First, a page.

The law of cause-effect
The Wheel is followed by Justice, which invites us to a serious discussion about what’s possible when everyone is accountable.
It can also be considered a cold card because it deals with truth. It is traditionally viewed as a card of objectivity. It is a useful concept in a world full of hype, fake news and well-stoked culture wars. However, belief in objectivity can be problematic and slippery. The institution of justice, as we see it in our laws and courts, is not always fair. Kenneth Jones and Tema Okun list ‘Objectivity’ as a core characteristic in white supremacy culture. It seeks to eliminate emotion from decision-making and invalidates anything it considers ‘illogical’. Objectivity doesn’t allow for the inclusion of different demographics, privileges and oppressions. It is the unlevel playing field on which all are. The Justice card can be used to indicate objectivity, but it could also represent injustice.
Justice is the balance of the scales. Payment of dues. The “right” outcome. Serving justice in the same way we see it in literature and films. Progress, social change. Justice, by definition and principle, is about fairness, balance, and equity.
It’s all about the law that causes and effects. Every action and every choice has a consequence, as we can see in the Wheel of Fortune and the Lovers. Justice is about the journey between those actions and those consequences. It also requires forethought before taking any action.
This card is renamed by some tarot deck designers in an effort to free it from the unjust, oppressive structures that rule our lives. Personally, I love the meaning of the word “justice”. Justice, with his sword raised, and his scales in hand is an archetypal figure that represents a social ideal. There can be no peace without justice. This card, regardless of the injustices around us, asks us to think about what justice means for us and how we can live up to these ideals.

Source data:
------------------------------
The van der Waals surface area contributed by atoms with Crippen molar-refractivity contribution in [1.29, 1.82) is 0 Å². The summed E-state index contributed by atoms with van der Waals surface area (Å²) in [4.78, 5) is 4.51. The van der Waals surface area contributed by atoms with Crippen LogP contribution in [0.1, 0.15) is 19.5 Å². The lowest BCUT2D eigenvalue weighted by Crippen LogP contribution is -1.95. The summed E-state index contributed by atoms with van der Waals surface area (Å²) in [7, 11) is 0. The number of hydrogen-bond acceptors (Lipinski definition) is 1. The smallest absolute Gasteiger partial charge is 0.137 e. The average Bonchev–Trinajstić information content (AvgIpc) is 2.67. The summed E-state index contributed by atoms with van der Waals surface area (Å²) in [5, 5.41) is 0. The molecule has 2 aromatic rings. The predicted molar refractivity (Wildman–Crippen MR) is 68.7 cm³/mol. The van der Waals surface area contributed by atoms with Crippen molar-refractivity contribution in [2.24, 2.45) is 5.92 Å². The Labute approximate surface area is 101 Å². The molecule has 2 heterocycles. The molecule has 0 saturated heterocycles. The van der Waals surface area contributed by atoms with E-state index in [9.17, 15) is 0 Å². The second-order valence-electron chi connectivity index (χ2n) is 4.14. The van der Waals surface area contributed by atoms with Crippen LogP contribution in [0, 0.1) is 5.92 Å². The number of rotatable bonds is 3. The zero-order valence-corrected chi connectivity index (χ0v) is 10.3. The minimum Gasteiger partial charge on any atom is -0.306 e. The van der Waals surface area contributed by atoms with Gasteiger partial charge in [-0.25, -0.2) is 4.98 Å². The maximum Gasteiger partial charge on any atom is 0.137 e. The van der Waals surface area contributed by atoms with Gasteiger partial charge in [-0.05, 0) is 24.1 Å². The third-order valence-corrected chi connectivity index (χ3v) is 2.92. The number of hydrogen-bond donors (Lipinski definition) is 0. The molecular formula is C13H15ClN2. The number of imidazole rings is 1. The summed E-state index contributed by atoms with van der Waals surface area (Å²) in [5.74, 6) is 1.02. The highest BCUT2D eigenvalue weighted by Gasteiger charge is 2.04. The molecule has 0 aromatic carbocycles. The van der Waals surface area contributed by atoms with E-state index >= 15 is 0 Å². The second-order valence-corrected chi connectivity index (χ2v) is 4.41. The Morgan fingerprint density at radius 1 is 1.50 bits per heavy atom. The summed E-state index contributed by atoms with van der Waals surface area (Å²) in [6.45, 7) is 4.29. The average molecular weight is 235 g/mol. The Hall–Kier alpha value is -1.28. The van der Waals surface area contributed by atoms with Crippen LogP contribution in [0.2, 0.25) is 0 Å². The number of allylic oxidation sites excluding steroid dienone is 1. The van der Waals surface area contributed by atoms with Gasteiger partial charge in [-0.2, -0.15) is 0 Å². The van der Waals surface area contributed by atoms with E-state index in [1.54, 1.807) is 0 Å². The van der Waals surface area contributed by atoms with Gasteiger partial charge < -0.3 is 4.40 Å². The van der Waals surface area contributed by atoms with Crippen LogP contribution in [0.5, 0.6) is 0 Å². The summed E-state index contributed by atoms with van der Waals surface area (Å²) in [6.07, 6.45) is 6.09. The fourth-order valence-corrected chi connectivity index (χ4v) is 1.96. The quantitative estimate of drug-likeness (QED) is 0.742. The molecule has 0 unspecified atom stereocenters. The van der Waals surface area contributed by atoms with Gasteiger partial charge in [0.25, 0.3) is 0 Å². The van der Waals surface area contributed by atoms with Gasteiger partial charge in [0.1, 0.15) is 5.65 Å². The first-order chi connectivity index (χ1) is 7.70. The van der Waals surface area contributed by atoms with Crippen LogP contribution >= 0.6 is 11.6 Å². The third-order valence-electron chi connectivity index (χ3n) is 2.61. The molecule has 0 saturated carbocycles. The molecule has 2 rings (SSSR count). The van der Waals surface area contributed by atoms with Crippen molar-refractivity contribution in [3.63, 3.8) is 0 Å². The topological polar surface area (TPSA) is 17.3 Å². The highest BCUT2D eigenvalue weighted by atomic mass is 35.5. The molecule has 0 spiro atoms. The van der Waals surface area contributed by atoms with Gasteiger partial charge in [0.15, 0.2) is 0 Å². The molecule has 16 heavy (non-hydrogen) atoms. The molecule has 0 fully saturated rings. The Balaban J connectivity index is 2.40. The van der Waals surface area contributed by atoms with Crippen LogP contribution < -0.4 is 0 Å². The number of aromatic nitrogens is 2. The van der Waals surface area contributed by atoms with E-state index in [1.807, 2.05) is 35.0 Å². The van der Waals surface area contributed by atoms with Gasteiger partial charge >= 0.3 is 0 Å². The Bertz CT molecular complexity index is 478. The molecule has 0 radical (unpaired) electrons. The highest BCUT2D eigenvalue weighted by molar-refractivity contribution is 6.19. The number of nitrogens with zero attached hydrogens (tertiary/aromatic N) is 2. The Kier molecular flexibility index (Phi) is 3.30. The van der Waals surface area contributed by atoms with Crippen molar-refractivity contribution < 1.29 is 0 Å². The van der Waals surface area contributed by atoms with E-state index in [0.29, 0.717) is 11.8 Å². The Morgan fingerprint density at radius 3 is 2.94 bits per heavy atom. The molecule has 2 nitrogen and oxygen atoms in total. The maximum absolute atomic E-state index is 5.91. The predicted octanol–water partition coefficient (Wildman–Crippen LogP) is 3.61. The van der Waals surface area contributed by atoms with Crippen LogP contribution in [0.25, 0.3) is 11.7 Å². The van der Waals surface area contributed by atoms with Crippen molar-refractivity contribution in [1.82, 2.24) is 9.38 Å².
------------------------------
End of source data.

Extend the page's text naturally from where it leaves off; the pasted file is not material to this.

Remember that justice is how love looks in public. Cornel West
Advice from Justice
What does justice look like to you? What is justice in your life? Without all the talk, the ‘ifs, and the ’buts? How can you live this in your work and life?
It’s about taking the time to think things through. It can be difficult to get out of a situation without feeling hurt or guilty, especially when you are wronged by someone else. Justice doesn’t require you to do so. It is not about being rational or trying to be objective, but rather about looking at the facts from a logical perspective. What do you know intellectually and factually to be true? What are those truths and where can they lead?
This card can indicate that situations are being played out as they should or as they were intended. This action will result in the desired outcome. It is often easily seen. This is something we all know, or should know before we start. When you look at this card, think carefully about cause-and-effect. Consider the effects of your actions on others and yourself.
Our prison systems, courts of law, and institutions of justice are built on centuries of cultural oppression. When people live such different lives, what good is cold objectivity? How can it be that laws are used to determine who has a right and who doesn’t? The Justice card challenges us to see beyond the ‘objectivity” presented by our governments and our media to find the gross injustice in our society.
This card asks: What will you do to stop the injustice that you see?
Justice requires you to establish systems of fairness, accountability, and transparency in your work, projects, and community. It could be as simple as setting ground rules or writing a manifesto. Or naming the people responsible for the group’s actions. This could be internal work, such as personal anti-racism or having an accountability buddy. This could be about sharing power, passing the microphone, or asking for more power, as well as taking the mic. You can be bold about the steps you will take in order to achieve fairness, equity and equality in all aspects of your life.
Key words, concepts
Rational, logical, and objectivity (is it helpful or harmful?) )
Binary, right/wrong’ thinking (ditto
Understanding what is right
Justice, fairness, balance
Social justice principles
Cause and Effect
Cutting through the bullshit
Legal matters (whether they are ‘just’ and/or not)
Scales (balance, fairness)
Sword: Rational thought, cutting through the confusion
Symmetry (logic and structure)
Roles, crowns, and robes (power, status)